Stranger Things: Film Review
Two lonely souls form a fragile bond in this award-winning debut feature by Eleanor Burke and Ron Eyal.
Depicting the growing friendship between two lonely souls, Stranger Things is a quietly elegant chamber piece that, at 77 minutes, is careful not to wear out its welcome. This debut feature co-directed and written by Eleanor Burke and Ron Eyal has garnered much acclaim on the festival circuit, and is now receiving its theatrical premiere at Brooklyn’s reRun Theater.
The thin but evocative storyline begins with the arrival of Oona (Bridget Collins) at the seaside cottage of her recently deceased mother. During the process of tidying up the ramshackle environs in preparation for an eventual sale, she comes upon Mani (Adeel Akhtar), a homeless man of Middle-Eastern origin who has taken shelter.
Shocked at the unexpected intruder, she chases him off. But when she later discovers that he has left behind a sketchbook revealing considerable artistic talent, she chases him down and impulsively invites him to stay in a small shed adjoining the property. The pair, each of them clearly loners by nature, gradually forms a fragile intimacy.
Telling their tale with as much silence as dialogue and frequently relying on intense close-ups, the filmmakers invest the proceedings with a delicate atmosphere abetted by an ambient sound design. The press notes describe how the film was shot in sequence, with the actors only receiving the script in segments. While the concept seems gimmicky, it adds an undeniable sense of realism, with the lead performers delivering emotionally expressive yet intriguing performances that feel indelibly real.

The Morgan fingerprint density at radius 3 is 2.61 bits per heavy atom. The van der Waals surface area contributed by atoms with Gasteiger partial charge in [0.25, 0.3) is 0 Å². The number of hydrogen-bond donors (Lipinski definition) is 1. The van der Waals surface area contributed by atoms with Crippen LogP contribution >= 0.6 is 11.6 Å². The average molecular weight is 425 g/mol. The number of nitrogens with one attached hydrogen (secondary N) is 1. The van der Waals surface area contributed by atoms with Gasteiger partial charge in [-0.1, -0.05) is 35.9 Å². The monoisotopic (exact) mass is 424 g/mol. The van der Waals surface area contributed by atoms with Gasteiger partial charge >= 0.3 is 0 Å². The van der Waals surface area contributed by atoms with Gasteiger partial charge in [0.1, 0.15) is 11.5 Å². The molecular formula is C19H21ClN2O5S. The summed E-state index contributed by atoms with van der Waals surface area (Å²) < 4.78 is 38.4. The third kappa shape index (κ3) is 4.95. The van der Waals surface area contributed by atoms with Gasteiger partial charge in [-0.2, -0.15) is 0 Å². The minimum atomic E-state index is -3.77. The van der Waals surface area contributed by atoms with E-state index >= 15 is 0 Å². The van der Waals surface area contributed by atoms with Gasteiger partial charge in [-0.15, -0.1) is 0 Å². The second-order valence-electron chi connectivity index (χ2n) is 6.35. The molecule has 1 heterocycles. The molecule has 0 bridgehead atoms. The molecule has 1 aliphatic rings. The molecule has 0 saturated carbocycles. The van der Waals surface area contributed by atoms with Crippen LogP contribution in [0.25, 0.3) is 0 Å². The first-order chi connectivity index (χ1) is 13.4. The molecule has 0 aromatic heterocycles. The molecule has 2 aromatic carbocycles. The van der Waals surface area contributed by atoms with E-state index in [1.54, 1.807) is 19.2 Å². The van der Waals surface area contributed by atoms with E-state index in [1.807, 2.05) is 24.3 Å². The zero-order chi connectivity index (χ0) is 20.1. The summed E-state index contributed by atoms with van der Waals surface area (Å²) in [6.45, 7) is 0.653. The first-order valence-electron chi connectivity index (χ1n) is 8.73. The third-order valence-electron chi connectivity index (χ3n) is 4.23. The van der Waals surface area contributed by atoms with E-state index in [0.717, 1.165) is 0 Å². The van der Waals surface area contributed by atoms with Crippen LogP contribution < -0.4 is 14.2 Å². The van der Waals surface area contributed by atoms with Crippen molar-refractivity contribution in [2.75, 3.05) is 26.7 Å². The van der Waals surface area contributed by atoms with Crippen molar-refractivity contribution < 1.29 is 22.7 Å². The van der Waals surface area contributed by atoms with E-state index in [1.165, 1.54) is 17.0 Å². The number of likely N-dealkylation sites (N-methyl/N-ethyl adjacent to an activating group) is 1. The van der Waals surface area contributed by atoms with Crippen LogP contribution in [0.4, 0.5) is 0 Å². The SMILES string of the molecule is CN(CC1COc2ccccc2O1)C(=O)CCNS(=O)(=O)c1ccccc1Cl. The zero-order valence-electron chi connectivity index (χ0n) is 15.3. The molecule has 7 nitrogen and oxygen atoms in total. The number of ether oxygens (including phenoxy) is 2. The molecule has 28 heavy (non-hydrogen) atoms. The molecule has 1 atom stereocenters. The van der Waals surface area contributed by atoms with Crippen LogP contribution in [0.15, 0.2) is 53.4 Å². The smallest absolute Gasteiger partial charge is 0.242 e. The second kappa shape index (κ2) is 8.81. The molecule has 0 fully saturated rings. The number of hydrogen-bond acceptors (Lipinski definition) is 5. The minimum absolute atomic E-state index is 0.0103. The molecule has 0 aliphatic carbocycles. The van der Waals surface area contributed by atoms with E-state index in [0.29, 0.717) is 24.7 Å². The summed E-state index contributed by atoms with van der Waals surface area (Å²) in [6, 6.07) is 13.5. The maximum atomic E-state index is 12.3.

Gorgeously photographed by co-director Burke in the beautiful environs of East Sussex, England, this modest but subtly powerful piece of minimalist cinema exerts a haunting spell.
Opens April 5 (Faces Films)
Cast: Bridget Collins, Adeel Akhtar, Victoria Jeffrey, Kim Joyce, Keith Parry
Directors/screenwriters/producers: Eleanor Burke, Ron Eyal
Director of photography: Eleanor Burke
Editors: Michael Taylor, Eleanor Burke
Production designer: Kristen Adams
Not rated, 77 min.